The UN Children’s Fund on Friday said it is alarmed by increased attacks on educational institutions in Cameroon’s North-West and South-West regions, according to a statement.
UNICEF called on all parties to protect all children, at school or in their communities in the Centrals African country.
There has been an alarming spike in attacks on schools and education centers in the North-West and South-West regions, the country’s two anglophone regions, which have been marred by violence since 2017.
‘’Since the resumption of the school year less than a month ago, there have been multiple reports of kidnappings, harassment and killings affecting students and teachers,” said UNICEF.
On Tuesday, 12 teachers and several students were kidnapped by a separatist group in Kumbo, North-West region, one of the country’s English-speaking regions.
The students were later released along with one of the teachers on the same day. The other 11 teachers were released on Thursday afternoon, Samuel Fonki, the head of the Presbyterian Church of Cameroon, told Anadolu Agency late Thursday.
The kidnapping came over one week after the murder of seven schoolchildren, some as young as 9 years old, in the city of Kumba, South-West region, another English-speaking region.
They were shot dead in their classroom by armed separatists, according to a government statement.
UN Secretary-General Antonio Guterres said he was “shocked” by the “horrific attack”.
“These attacks are unacceptable,” said Marie-Pierre Poirier, the UNICEF regional director for West and Central Africa.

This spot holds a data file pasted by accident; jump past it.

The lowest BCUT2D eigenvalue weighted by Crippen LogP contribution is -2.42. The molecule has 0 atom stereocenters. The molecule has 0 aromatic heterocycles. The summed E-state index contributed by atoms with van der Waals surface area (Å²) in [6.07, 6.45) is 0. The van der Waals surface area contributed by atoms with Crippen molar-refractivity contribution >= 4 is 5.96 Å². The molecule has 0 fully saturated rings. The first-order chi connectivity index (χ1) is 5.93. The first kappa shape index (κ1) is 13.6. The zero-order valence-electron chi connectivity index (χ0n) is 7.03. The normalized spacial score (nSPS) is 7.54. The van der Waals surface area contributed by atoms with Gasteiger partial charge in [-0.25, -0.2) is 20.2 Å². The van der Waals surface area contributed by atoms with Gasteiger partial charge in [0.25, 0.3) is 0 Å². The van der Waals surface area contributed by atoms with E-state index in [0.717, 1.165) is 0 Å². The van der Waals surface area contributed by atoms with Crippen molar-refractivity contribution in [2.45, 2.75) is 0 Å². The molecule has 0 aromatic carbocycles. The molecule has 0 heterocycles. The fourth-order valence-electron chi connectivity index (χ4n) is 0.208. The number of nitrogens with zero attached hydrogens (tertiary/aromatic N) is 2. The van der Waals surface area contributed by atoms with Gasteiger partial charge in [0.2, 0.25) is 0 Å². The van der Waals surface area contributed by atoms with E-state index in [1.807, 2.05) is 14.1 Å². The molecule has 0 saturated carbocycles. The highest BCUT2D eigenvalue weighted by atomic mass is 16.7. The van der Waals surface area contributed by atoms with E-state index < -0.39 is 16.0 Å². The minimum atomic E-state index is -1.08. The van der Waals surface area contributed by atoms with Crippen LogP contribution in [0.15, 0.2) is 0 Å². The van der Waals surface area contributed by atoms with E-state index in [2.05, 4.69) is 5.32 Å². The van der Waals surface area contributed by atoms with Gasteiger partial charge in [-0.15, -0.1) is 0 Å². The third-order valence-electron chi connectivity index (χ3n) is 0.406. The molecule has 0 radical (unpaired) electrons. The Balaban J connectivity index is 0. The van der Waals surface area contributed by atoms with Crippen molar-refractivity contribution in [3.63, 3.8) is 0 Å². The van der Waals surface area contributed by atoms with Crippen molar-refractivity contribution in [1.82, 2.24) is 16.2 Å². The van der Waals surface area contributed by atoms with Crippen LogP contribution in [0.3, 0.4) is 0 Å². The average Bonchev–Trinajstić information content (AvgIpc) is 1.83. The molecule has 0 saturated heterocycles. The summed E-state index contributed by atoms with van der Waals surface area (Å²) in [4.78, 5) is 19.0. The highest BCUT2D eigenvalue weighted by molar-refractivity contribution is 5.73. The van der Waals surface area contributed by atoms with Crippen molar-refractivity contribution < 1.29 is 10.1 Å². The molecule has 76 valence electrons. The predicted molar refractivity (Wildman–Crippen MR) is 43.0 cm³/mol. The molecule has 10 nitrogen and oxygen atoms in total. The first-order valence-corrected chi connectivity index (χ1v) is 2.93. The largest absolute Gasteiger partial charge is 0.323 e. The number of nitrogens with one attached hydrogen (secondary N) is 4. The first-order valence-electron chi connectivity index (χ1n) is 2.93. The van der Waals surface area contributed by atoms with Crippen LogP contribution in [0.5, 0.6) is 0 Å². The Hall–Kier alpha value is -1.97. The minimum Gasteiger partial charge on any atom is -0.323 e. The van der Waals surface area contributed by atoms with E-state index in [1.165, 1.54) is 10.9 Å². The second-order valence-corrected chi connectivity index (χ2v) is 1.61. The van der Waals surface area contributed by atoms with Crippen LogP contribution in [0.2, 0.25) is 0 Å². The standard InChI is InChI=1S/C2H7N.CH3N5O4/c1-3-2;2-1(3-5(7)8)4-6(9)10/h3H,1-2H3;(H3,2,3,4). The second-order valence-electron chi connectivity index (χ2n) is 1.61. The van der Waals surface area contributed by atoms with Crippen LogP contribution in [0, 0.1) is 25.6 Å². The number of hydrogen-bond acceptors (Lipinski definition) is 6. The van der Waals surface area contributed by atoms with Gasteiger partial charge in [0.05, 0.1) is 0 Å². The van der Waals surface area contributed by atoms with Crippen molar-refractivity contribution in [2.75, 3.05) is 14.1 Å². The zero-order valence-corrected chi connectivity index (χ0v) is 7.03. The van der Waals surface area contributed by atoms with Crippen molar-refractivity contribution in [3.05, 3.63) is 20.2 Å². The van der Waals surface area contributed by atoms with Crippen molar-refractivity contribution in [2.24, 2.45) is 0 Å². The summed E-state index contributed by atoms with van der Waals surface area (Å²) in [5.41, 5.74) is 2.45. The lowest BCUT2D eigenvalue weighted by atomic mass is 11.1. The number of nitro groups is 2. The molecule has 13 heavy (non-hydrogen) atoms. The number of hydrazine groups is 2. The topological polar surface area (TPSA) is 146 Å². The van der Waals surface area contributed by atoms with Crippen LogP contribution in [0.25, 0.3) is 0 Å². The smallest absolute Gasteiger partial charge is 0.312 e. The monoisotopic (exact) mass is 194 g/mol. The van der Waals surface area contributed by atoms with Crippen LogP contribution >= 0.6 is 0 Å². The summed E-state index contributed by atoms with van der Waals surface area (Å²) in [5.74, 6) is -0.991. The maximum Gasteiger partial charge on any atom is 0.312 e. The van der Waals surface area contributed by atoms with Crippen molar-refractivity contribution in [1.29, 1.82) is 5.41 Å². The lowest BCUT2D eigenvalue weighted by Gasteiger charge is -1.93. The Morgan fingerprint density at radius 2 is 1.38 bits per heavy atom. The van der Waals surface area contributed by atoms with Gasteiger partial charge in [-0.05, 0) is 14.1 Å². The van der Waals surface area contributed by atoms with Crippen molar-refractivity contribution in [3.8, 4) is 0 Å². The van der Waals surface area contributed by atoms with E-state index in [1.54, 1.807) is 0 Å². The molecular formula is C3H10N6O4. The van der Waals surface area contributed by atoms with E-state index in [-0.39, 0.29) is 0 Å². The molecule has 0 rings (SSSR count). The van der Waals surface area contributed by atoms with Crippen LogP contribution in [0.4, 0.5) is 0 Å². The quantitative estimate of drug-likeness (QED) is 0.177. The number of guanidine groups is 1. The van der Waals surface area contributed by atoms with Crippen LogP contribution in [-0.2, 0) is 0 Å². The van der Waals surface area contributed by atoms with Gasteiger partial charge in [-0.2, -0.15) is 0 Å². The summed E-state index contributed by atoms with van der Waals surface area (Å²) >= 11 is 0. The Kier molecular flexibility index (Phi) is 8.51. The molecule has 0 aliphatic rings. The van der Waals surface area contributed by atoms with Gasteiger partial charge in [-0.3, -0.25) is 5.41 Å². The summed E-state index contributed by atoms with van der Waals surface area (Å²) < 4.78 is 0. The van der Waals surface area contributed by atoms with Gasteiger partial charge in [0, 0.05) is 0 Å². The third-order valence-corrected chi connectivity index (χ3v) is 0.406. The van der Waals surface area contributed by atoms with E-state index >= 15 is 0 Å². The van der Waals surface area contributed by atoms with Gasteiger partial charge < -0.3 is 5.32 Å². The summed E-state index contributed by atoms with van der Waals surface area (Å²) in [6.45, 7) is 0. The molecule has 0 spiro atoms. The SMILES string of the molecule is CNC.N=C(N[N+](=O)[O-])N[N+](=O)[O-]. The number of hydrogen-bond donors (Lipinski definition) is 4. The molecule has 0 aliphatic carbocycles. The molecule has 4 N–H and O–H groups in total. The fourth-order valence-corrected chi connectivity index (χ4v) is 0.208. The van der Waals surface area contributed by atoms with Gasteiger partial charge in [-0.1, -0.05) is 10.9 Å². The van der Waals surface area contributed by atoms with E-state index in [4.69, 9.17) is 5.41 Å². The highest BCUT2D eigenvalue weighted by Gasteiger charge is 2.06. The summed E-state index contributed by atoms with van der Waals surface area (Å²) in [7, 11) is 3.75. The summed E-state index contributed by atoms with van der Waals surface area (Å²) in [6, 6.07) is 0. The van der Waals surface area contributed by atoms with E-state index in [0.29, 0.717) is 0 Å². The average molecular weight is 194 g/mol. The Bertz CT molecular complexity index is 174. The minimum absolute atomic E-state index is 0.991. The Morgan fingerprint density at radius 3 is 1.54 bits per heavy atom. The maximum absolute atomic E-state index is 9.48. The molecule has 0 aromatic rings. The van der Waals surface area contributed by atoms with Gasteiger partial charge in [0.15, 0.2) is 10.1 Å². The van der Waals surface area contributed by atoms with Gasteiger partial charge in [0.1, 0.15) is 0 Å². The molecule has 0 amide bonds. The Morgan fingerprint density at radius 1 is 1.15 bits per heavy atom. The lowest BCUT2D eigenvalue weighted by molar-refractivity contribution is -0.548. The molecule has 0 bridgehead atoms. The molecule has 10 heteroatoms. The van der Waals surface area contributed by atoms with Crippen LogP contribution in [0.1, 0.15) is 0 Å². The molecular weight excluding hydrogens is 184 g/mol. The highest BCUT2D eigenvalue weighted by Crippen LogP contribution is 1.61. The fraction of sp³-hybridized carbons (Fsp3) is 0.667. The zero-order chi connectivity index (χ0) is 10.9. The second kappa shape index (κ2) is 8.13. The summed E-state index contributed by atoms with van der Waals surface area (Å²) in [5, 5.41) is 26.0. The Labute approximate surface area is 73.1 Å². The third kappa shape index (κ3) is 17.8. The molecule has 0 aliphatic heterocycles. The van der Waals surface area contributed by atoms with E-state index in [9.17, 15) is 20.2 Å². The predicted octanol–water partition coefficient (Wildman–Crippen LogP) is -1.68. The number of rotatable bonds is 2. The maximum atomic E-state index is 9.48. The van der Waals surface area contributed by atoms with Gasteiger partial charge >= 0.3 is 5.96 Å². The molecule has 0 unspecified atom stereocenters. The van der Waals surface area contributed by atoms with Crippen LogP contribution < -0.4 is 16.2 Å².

“Schools are places of learning where children should feel safe and protected. We call on all parties to protect all children at school or in their communities and to uphold the principles of the Safe Schools Declaration, which calls for stopping attacks on schools, education facilities, and personnel,” Poirier added.
Following the massacre, several opinion leaders took to social media with the hashtag #EndAnglophoneCrisis to denounce the attacks and urge the government and secessionists to resolve the crisis, which has affected hundreds of thousands.
The Central African country has been marred by protests and violence since 2017, with residents in English-speaking regions saying they have been marginalized for decades by the central government and the French-speaking majority.
Violence in the Anglophone regions over the last three years has claimed an estimated 3,000 lives and caused the displacement of over 730,000 civilians, according to Human Rights Watch.
In June, the Norwegian Refugee Council said that for a second year running, Cameroon topped its annual list of the world’s most neglected displacement crises in 2019.
More than 1.1 million children are out of school in Cameroon, Poirier said.